‘What other courses of action would there be for us to consider later on?’ I asked.
‘If you are both still happy with the situation, and I’m convinced that Josephine is determined to live as a woman, and could do so successfully, then I will consider prescribing a course of female hormones once she is sixteen. The effects of these would gradually give her a female body shape and skin texture and stimulate the growth of breasts. However these changes would be fairly permanent and there would be other side effects. The continued use of the drug would impair Josephine’s ability to have sexual relations as a man and would make her sterile. These would not be an issue if she decided to remain living as a woman permanently, but do need to be considered. If the hormones were effective and she was still progressing well in the female role, then it would be possible to consider referring her for sex re-assignment surgery once she was eighteen, but not before,’ he replied.
‘Does that mean that I can continue living as Josephine?’
‘Yes,’ replied Dr McLeod. ‘I’ve spoken to your mother and we both agree that there would be no point in taking these drugs if you did not do so. You will have to work out how you are going to effect the change in your everyday life, and how you are going to continue with your education. I should like to see you every three months in the meanwhile to find out how you are getting on’.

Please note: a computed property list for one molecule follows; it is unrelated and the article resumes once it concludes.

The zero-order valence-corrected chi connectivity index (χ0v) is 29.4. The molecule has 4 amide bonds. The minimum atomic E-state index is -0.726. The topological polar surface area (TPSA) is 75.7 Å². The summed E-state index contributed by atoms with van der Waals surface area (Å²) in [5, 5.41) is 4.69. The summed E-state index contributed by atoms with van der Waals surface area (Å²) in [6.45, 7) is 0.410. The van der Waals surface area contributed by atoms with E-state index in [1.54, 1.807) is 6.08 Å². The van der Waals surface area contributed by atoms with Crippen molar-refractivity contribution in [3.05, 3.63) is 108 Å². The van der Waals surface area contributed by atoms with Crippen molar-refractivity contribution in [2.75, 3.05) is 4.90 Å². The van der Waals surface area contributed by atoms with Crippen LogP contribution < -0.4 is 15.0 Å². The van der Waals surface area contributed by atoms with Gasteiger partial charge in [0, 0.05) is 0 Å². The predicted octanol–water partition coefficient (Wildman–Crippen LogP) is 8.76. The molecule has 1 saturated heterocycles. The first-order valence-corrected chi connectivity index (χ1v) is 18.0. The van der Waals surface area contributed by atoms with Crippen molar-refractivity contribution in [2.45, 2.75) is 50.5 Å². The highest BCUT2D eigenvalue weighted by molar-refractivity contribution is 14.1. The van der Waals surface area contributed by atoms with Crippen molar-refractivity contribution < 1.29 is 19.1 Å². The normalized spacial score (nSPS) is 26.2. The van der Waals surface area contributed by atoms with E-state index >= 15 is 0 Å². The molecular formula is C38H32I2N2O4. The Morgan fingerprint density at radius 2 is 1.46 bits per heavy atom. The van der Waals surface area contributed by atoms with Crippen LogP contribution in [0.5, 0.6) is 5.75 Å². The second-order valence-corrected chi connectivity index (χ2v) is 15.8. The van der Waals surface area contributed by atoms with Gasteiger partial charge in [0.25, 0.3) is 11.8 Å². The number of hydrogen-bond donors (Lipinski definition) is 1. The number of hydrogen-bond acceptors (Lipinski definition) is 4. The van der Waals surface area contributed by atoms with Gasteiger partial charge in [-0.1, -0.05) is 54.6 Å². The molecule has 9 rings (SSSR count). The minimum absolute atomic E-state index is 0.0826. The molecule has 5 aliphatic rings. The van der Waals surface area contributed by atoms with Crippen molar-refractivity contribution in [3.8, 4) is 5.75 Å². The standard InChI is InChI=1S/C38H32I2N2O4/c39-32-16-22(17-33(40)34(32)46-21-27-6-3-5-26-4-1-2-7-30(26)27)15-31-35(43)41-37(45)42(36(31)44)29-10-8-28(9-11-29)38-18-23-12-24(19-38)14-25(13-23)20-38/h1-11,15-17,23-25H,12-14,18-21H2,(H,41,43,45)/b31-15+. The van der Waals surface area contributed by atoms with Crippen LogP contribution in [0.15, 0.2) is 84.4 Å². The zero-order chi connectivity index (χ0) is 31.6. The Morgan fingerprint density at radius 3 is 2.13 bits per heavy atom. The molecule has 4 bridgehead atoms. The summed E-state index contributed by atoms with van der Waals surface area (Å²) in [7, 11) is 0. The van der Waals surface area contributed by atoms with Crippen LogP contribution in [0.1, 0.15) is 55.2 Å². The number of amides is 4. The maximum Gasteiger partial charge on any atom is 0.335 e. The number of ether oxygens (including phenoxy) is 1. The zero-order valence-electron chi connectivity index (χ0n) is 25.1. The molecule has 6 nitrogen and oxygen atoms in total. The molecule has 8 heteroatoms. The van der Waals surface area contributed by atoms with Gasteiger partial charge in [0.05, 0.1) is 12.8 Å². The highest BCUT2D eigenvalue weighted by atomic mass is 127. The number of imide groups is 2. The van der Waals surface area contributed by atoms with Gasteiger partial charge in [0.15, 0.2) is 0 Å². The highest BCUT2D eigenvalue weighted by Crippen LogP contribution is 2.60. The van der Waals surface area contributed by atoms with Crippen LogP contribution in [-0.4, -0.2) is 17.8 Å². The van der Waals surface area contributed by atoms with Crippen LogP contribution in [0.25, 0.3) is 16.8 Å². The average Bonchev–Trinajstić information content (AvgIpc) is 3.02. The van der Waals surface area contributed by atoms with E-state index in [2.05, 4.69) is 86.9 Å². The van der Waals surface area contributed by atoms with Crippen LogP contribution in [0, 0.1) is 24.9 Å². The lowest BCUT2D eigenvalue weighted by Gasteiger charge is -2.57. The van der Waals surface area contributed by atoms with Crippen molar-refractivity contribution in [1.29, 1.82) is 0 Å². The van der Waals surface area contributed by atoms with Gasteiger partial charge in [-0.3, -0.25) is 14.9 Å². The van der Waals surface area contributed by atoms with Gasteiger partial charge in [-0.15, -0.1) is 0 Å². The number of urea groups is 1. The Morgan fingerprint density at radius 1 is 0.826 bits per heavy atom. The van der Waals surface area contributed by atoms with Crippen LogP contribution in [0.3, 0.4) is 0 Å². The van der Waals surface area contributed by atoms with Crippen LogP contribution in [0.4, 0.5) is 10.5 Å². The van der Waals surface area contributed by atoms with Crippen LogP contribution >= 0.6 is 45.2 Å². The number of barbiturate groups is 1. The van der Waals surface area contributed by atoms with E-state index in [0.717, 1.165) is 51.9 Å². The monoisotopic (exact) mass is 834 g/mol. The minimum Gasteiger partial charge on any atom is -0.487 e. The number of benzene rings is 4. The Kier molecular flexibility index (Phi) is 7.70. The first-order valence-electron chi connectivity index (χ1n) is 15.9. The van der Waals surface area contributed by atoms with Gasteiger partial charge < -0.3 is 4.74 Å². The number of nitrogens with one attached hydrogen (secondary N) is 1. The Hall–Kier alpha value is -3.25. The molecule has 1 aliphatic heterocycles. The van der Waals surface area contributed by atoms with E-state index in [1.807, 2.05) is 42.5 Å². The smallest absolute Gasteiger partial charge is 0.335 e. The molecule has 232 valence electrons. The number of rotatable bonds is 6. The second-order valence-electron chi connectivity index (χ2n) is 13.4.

‘Alright then,’ I said.
Dr McLeod handed me a prescription and asked us to make a follow-up appointment with his receptionist. We thanked him and left. He smiled at Josie and wished her good luck in her new life. The nurse showed us out, and waited briefly whilst I arranged for our next appointment.
‘Josie, I think you will turn into a lovely young woman, I hope all goes well for you over the next few months and I look forward to seeing how you get on,’ said the nurse as we left.
We left the clinic and walked to a nearby café where we ordered some lunch and began to discuss the implications of what we’d just heard.
‘So where do we go from here, Josie?’ I asked.
‘Mum I so want to live as a girl full-time and can’t to go back to being a boy again.’
‘I’ve known that for some time, but it is still something of a shock to think that I will no longer have a son,’ I replied.
‘I know, but you will have a second daughter instead, and in due course I hope you’ll come to be proud of her.’